Career & Education

Teaching the youth

UTech students carry out 17-year-old volunteer activity

Sunday, July 30, 2017

Print this page Email A Friend!

It was Dennis Waitley, an American motivational speaker, who once said that the greatest gifts you can give children are the roots of responsibility and the wings of independence.

The Students' Union at the University of Technology, Jamaica has adopted this mentality and wraps up its 17th annual Teach The Youth (TTY) student outreach programme this weekend.

The programme seeks to inspire youth between the ages of six and 18 from communities such as Kintyre, Tavern, August Town, Highlight View and Sandy Park to be the change they wish to see in the world through academic intervention, motivational sessions, leadership development, and social events.

At the opening ceremony at the Technology Innovation Centre at the University of Technology, at the start of the month, organisers explained that the emphasis this year would be on sports, culture and social skills, conflict resolution, leadership.

“Though it takes place in a classroom setting, it is nothing like what they have done in school for the past academic year,” said Jerome Clarke, director of community service for the Students' Union and the overseer of the initiative. “The imparting of social skills such as conflict resolution, time management, and leadership will have a more lasting effect on these students rather than plain academics.”

Over 200 student volunteers from UTech, Ja, and the National Youth Service summer employment programme implemented Teach the Youth with the theme Sculpting Young Minds. The three-week programme ended on Friday, with plans for each member of the Students' Union Council to adopt a participant to mentor throughout the upcoming academic year.

“When we think about impact, we want the lives of people to change. Three weeks is an impossible time frame to build any lasting change on the character of these children, but one thing we want to achieve from the initiative is to have a mentorship programme. Each member of the council will coach that child throughout the academic year. They will give that child assistance, call on a weekly basis to find out what is happening, maintain contact with the parents to ensure everything is governed accordingly,” president of the Students' Union, Granville Knight remarked.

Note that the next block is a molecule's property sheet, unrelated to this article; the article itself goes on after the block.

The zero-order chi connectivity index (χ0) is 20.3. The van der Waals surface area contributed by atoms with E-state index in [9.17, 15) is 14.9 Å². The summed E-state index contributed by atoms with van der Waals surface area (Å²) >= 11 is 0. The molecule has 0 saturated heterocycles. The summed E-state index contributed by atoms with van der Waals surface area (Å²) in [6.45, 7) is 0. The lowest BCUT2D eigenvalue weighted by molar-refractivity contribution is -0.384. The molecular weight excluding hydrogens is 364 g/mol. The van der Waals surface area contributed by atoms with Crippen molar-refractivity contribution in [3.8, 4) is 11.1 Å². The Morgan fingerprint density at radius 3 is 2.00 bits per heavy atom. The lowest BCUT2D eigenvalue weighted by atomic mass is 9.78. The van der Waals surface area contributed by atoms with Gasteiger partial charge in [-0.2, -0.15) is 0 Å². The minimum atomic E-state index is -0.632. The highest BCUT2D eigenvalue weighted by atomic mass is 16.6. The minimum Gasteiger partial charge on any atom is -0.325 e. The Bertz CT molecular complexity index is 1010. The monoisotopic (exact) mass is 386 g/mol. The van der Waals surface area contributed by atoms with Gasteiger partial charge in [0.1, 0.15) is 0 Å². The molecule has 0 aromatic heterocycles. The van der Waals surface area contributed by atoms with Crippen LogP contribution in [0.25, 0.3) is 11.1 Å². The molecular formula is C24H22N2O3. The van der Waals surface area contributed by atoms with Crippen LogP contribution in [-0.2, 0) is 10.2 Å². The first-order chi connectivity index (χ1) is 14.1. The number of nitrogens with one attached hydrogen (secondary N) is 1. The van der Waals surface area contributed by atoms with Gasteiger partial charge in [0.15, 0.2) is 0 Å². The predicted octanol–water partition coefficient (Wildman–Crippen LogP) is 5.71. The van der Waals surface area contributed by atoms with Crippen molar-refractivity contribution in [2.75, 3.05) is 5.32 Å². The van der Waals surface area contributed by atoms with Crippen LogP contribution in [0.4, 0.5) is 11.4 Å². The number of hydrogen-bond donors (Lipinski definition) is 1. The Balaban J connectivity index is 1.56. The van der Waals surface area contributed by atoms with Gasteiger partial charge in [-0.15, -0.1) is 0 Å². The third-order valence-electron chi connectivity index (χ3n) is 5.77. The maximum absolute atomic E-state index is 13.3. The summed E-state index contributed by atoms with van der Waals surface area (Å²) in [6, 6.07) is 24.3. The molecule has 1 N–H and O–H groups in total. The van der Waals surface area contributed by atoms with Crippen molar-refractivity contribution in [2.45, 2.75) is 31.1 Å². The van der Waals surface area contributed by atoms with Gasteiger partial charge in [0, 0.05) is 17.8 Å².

“What we hope to achieve is that these youth are guided, to assure that we create, over a few months, lasting changes with these youth. It takes a while to sculpt the young but I believe that we can do that this year,” he added.

Guest speaker for the launch, Michael Reid, operations manager at the National Commercial Bank, commended the leaders of the Students' Union for recognising the need of students in these communities and applauded them for being a catalyst for change. He invigorated the volunteers to: break down the lessons in palatable ways, continue to be agents of change, and improve the social skills of the students, among other things, so that the students can be enriched by the experience.

Danielle Fyne, a Teach The Youth participant for three years, spoke to the UTech students' work.

“They have fostered community unity by integrating the community members in the day-to-day preparation for the sports day that concludes the programme,” said Fyne.

Marcus Lattibeaudiere, who has been part of the programme for five years, said: “The TTY programme gave rise to monumental experiences through ever present guest speakers and one-on-one discussions with the teachers themselves that helped to shape me and mould me into the individual that I am today.”




1. We welcome reader comments on the top stories of the day. Some comments may be republished on the website or in the newspaper � email addresses will not be published.

2. Please understand that comments are moderated and it is not always possible to publish all that have been submitted. We will, however, try to publish comments that are representative of all received.

3. We ask that comments are civil and free of libellous or hateful material. Also please stick to the topic under discussion.

4. Please do not write in block capitals since this makes your comment hard to read.

5. Please don't use the comments to advertise. However, our advertising department can be more than accommodating if emailed:

6. If readers wish to report offensive comments, suggest a correction or share a story then please email:

7. Lastly, read our Terms and Conditions and Privacy Policy

comments powered by Disqus



Today's Cartoon

Click image to view full size editorial cartoon